Flamingo Fashion became a story about two fashionista flamingos, Freddie & Fifi, who decided to open a fashion boutique on the African plains. The silly outfits they created have comedy outcomes for their customers, ultimately teaching the invaluable lesson that we are all perfectly pretty the way that we are!

When did you consider yourself a writer?

It was at this point I considered myself a writer. I wrote Flamingo Fashion under the coaching support of an author connected to the Cornerstones Literary Consultancy. She taught me what it takes to write and structure a children’s book to not only meet the needs of a child’s imagination, but the needs and experience of an adult reader and the basic requirements that must be met to appeal to the publishing industry.

I completed Flamingo Fashion just before the start of the coronavirus pandemic and decided to release the book myself as an audiobook, for a children’s literacy charity. I approached an old family friend, British stage and screen actor, Michael Maloney, who very kindly narrated story and it was at this point that I also found Maggy Roberts, the incredibly talented illustrator of my newest title, “The Coconut Cup”, who very kindly offered to do some illustrations (which are fantastic!).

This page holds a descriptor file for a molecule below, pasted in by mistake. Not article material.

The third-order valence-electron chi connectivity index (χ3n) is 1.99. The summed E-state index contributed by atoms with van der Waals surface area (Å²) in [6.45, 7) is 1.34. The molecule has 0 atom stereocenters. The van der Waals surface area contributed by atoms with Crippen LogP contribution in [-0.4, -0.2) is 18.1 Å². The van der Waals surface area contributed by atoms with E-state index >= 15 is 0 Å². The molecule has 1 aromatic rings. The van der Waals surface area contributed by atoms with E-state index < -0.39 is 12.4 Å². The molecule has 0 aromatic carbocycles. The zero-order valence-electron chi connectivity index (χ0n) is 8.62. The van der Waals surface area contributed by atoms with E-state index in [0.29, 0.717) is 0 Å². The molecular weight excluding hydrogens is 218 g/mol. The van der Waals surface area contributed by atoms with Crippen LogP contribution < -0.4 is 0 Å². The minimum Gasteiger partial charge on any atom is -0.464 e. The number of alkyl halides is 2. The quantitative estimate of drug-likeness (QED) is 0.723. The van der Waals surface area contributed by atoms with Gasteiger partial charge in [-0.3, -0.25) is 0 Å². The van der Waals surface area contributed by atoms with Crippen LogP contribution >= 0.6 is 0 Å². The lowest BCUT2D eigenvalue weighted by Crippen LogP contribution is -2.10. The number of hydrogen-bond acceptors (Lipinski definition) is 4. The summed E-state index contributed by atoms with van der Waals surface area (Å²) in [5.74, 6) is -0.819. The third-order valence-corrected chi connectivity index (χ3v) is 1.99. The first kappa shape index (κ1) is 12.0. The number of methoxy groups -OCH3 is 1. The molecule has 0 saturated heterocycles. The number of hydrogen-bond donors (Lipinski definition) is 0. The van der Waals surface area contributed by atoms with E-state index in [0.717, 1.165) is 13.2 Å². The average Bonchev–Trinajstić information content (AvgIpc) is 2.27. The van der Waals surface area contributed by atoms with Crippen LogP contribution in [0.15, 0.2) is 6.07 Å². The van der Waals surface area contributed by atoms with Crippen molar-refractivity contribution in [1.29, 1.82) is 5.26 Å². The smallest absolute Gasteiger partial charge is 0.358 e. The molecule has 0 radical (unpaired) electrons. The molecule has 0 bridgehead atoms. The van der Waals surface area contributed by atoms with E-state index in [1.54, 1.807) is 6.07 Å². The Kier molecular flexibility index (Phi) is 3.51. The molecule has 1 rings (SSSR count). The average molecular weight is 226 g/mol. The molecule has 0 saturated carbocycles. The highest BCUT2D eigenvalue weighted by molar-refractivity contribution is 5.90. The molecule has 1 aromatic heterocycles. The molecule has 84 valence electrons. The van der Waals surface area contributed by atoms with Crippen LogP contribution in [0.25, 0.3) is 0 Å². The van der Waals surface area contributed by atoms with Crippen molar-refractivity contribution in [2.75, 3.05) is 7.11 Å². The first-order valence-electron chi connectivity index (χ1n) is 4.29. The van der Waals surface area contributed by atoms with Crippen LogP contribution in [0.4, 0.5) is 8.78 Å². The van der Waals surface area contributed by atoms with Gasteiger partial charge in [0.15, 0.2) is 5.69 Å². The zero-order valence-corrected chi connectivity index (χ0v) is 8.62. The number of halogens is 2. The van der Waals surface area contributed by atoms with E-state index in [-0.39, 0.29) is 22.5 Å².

Where do you get your inspiration from?

I loved writing Flamingo Fashion, but this was a story that ultimately started with the birth of my son. I therefore felt that I needed to write at least one more, inspired by my daughter.

I started to write my next book about one of my daughter’s interests at the time, horses. However, as I was imagining the arc of the story, I soon learnt that I did not know much about horses which severely limited my ability to write well about them. However, the piece I was enjoying about this concept was inventing names for the horses, blending together different types of dessert.